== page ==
Answer: Yes, go to ttc.lacounty.gov and click on “Request a Penalty Cancellation.”  However, a penalty cancellation is not something that taxpayers request in advance. Beginning on April 11, the day after property taxes become delinquent, taxpayers unable to pay on time for reasons related to COVID-19 may submit a request for penalty cancellation. The department has set up a special team to process these requests for those who demonstrate they were affected by the outbreak.

5.      How can I obtain my Personal Identification Number (PIN) to pay online if I don’t have the bill?

Answer: The PIN is located on any secured property tax bill and does not change annually. If you do not have this year’s property tax bill, please refer to a previous year’s bill. Please also note that a PIN is only required for online e-Check payments.

6.      Can the County waive the associated service fees of 2.25 percent for Credit/Debit card payments online and over the telephone?

Answer: No. The County cannot waive the associated service fees of 2.25 percent for credit/debit card transactions. The fees are charged by our card payment processor to facilitate the transaction. As a reminder, there is no cost for e-Check payments online.

7.      Will property tax amounts be reduced due to economic impact of COVID-19?

Answer: No. Property tax amounts are established on the lien date of January 1 of each year. The property tax amounts currently due for the 2019-2020 Annual Secured Property Taxes have a lien date of January 1, 2019, and therefore, no reduction will be made to the current bill. Should you have questions related to decline-in-value or business personal property valuations, please contact the Office of the Assessor at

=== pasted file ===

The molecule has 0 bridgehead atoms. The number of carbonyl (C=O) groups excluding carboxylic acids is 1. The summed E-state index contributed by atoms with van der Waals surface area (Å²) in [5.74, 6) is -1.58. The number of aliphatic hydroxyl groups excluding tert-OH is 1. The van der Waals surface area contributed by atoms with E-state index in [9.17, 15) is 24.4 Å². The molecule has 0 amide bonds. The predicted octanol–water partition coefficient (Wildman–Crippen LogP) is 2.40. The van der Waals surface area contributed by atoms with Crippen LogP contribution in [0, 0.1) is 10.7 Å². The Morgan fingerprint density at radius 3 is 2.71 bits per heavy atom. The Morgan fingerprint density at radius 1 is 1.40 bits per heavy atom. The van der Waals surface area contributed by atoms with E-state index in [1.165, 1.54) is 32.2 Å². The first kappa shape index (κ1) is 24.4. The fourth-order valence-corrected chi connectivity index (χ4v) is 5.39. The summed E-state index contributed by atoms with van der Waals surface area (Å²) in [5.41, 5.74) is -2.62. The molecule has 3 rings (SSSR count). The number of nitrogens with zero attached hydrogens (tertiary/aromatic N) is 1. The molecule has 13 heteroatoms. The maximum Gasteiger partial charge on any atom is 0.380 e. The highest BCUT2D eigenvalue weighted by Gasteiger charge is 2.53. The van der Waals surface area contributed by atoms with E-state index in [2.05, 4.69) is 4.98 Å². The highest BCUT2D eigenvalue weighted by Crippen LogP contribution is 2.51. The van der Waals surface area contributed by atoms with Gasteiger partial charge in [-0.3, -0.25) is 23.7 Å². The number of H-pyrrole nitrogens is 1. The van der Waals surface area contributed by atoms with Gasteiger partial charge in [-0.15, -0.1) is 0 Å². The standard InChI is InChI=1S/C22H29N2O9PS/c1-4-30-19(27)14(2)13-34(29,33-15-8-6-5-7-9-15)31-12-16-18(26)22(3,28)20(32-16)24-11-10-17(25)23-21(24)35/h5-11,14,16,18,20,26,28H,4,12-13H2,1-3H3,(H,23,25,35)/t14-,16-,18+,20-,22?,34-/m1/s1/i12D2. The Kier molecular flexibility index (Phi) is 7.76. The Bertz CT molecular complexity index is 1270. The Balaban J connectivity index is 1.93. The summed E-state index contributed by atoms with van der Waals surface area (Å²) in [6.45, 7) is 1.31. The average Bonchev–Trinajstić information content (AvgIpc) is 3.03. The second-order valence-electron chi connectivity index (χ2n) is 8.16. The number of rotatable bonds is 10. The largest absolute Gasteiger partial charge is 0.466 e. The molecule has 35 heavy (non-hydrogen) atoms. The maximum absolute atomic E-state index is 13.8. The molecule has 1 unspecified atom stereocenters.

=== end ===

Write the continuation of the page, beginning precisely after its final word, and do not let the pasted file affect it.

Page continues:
(213) 974-3211 or visit their website at https://assessor.lacounty.gov/.

8.      I mailed in my property tax payment, however your system is not showing my taxes as paid. What should I do?

Answer: Processing times for mailed payments may be delayed due to the current public health concerns. We will process all mailed payments as soon as possible. Should your payment not be processed by April 10, 2020, you can request penalty cancellation as outlined above.

9.      If using the U.S. Postal Service (USPS) or courier services (FedEx, UPS, etc.) to deliver my property tax payment, and County Buildings are closed, how will my payment be received?

Answer: As of this date, we are receiving mail from the USPS and courier services. If circumstances change, we have the ability to cancel penalties for payments that would have been mailed timely. For more information regarding mailed payments, please  click here: https://ttc.lacounty.gov/avoid-penalties-by-understanding-postmarks/

10.  I am expecting a property tax refund. Will this refund be delayed by COVID-19?

Answer: State Law requires that the Tax Collector to issue refunds within 60 days of the date of initial payment. However, due to the current state of emergency, we may experience unusual delays meeting this timeframe.

As a reminder, you can use the TTC website to look up taxes due, request a duplicate bill, and look up payment history. Please CLICK HERE for more information on all payment options. The TTC also created a TOP 5 DOs AND DON’Ts with helpful information on property tax payments, including How To Avoid Penalties.

You may also call the TTC at 213-974-2111, or visit our website, ttc.lacounty.gov, for additional information. Please note that our call volumes can be heavy and our website has many self-service options.

 

Many LA County Tenants Protected from Rent Hikes during Pandemic

With the COVID-19 pandemic threatening people’s health and livelihood, the Board of Supervisors have taken significant and timely steps to protect renters.

During their March 31st meeting, the Board unanimously ratified an Executive Order that Chair Kathryn Barger issued on March 19th to impose a temporary moratorium on evictions during the emergency caused by COVID-19.

Building on this effort, the Board also unanimously banned rent increases for thousands of tenants in unincorporated areas of Los Angeles County under a motion introduced by Supervisor Mark Ridley-Thomas.